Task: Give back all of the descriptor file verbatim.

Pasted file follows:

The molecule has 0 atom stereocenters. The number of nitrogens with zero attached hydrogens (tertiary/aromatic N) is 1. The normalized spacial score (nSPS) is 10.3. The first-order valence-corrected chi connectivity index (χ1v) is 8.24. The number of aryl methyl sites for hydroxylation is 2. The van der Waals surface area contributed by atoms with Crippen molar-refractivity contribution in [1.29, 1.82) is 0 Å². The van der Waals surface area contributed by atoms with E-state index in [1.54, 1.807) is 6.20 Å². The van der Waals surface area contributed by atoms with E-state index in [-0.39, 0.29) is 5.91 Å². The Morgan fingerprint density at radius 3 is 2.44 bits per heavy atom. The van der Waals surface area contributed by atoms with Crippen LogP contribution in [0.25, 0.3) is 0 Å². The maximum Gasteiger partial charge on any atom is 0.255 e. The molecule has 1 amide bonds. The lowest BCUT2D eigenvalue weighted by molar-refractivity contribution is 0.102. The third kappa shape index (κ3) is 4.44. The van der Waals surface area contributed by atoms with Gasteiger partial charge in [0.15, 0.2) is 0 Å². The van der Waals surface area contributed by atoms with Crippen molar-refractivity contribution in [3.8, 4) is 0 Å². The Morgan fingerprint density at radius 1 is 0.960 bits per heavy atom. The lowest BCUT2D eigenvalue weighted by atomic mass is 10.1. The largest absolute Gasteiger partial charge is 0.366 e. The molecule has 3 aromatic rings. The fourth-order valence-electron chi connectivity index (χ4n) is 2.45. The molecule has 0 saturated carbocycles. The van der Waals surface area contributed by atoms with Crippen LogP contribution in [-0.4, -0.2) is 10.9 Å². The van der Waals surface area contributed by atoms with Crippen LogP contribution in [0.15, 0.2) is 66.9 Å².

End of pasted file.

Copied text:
The molecule has 0 atom stereocenters. The number of nitrogens with zero attached hydrogens (tertiary/aromatic N) is 1. The normalized spacial score (nSPS) is 10.3. The first-order valence-corrected chi connectivity index (χ1v) is 8.24. The number of aryl methyl sites for hydroxylation is 2. The van der Waals surface area contributed by atoms with Crippen molar-refractivity contribution in [1.29, 1.82) is 0 Å². The van der Waals surface area contributed by atoms with E-state index in [1.54, 1.807) is 6.20 Å². The van der Waals surface area contributed by atoms with E-state index in [-0.39, 0.29) is 5.91 Å². The Morgan fingerprint density at radius 3 is 2.44 bits per heavy atom. The van der Waals surface area contributed by atoms with Crippen LogP contribution in [0.25, 0.3) is 0 Å². The maximum Gasteiger partial charge on any atom is 0.255 e. The molecule has 1 amide bonds. The lowest BCUT2D eigenvalue weighted by molar-refractivity contribution is 0.102. The third kappa shape index (κ3) is 4.44. The van der Waals surface area contributed by atoms with Gasteiger partial charge in [0.15, 0.2) is 0 Å². The van der Waals surface area contributed by atoms with Crippen molar-refractivity contribution in [3.8, 4) is 0 Å². The Morgan fingerprint density at radius 1 is 0.960 bits per heavy atom. The lowest BCUT2D eigenvalue weighted by atomic mass is 10.1. The largest absolute Gasteiger partial charge is 0.366 e. The molecule has 3 aromatic rings. The fourth-order valence-electron chi connectivity index (χ4n) is 2.45. The molecule has 0 saturated carbocycles. The van der Waals surface area contributed by atoms with Crippen LogP contribution in [-0.4, -0.2) is 10.9 Å². The van der Waals surface area contributed by atoms with Crippen LogP contribution in [0.15, 0.2) is 66.9 Å².